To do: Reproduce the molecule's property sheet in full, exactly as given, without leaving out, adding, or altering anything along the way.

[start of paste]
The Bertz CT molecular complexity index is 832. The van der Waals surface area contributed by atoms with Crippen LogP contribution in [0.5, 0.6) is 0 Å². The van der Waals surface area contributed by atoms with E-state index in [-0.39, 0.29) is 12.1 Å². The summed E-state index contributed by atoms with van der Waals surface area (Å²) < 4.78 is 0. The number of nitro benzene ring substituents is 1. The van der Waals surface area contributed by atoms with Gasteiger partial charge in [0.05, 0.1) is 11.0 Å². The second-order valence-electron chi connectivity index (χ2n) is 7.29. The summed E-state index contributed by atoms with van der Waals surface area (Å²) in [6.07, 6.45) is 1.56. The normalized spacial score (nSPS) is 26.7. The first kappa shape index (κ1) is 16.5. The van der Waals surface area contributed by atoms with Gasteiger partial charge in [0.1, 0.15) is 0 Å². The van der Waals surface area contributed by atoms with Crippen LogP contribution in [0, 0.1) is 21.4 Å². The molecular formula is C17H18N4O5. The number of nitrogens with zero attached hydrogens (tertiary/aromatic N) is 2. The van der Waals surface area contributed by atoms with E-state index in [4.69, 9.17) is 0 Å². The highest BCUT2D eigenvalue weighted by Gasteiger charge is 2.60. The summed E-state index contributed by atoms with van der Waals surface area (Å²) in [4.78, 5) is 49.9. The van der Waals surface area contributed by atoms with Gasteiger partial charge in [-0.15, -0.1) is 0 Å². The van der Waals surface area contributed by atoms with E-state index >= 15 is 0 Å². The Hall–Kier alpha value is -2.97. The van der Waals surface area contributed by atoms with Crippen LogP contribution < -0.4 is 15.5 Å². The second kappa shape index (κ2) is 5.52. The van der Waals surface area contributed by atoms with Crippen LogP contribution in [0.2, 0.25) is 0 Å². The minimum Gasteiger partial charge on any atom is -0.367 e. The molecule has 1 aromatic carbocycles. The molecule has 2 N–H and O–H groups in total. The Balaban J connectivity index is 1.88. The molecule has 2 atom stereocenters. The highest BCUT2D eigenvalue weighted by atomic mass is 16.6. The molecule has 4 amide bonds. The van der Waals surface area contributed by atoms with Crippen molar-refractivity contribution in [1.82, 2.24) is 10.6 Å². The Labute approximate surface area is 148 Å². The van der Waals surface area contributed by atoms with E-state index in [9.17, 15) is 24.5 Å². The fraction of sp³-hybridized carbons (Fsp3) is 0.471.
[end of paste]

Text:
The Bertz CT molecular complexity index is 832. The van der Waals surface area contributed by atoms with Crippen LogP contribution in [0.5, 0.6) is 0 Å². The van der Waals surface area contributed by atoms with E-state index in [-0.39, 0.29) is 12.1 Å². The summed E-state index contributed by atoms with van der Waals surface area (Å²) < 4.78 is 0. The number of nitro benzene ring substituents is 1. The van der Waals surface area contributed by atoms with Gasteiger partial charge in [0.05, 0.1) is 11.0 Å². The second-order valence-electron chi connectivity index (χ2n) is 7.29. The summed E-state index contributed by atoms with van der Waals surface area (Å²) in [6.07, 6.45) is 1.56. The normalized spacial score (nSPS) is 26.7. The first kappa shape index (κ1) is 16.5. The van der Waals surface area contributed by atoms with Gasteiger partial charge in [0.1, 0.15) is 0 Å². The van der Waals surface area contributed by atoms with Crippen LogP contribution in [0, 0.1) is 21.4 Å². The molecular formula is C17H18N4O5. The number of nitrogens with zero attached hydrogens (tertiary/aromatic N) is 2. The van der Waals surface area contributed by atoms with E-state index in [4.69, 9.17) is 0 Å². The highest BCUT2D eigenvalue weighted by Gasteiger charge is 2.60. The summed E-state index contributed by atoms with van der Waals surface area (Å²) in [4.78, 5) is 49.9. The van der Waals surface area contributed by atoms with Gasteiger partial charge in [-0.15, -0.1) is 0 Å². The van der Waals surface area contributed by atoms with E-state index >= 15 is 0 Å². The Hall–Kier alpha value is -2.97. The van der Waals surface area contributed by atoms with Crippen LogP contribution < -0.4 is 15.5 Å². The second kappa shape index (κ2) is 5.52. The van der Waals surface area contributed by atoms with Crippen LogP contribution in [0.2, 0.25) is 0 Å². The minimum Gasteiger partial charge on any atom is -0.367 e. The molecule has 1 aromatic carbocycles. The molecule has 2 N–H and O–H groups in total. The Balaban J connectivity index is 1.88. The molecule has 2 atom stereocenters. The highest BCUT2D eigenvalue weighted by atomic mass is 16.6. The molecule has 4 amide bonds. The van der Waals surface area contributed by atoms with Crippen molar-refractivity contribution in [1.82, 2.24) is 10.6 Å². The Labute approximate surface area is 148 Å². The van der Waals surface area contributed by atoms with E-state index in [9.17, 15) is 24.5 Å². The fraction of sp³-hybridized carbons (Fsp3) is 0.471.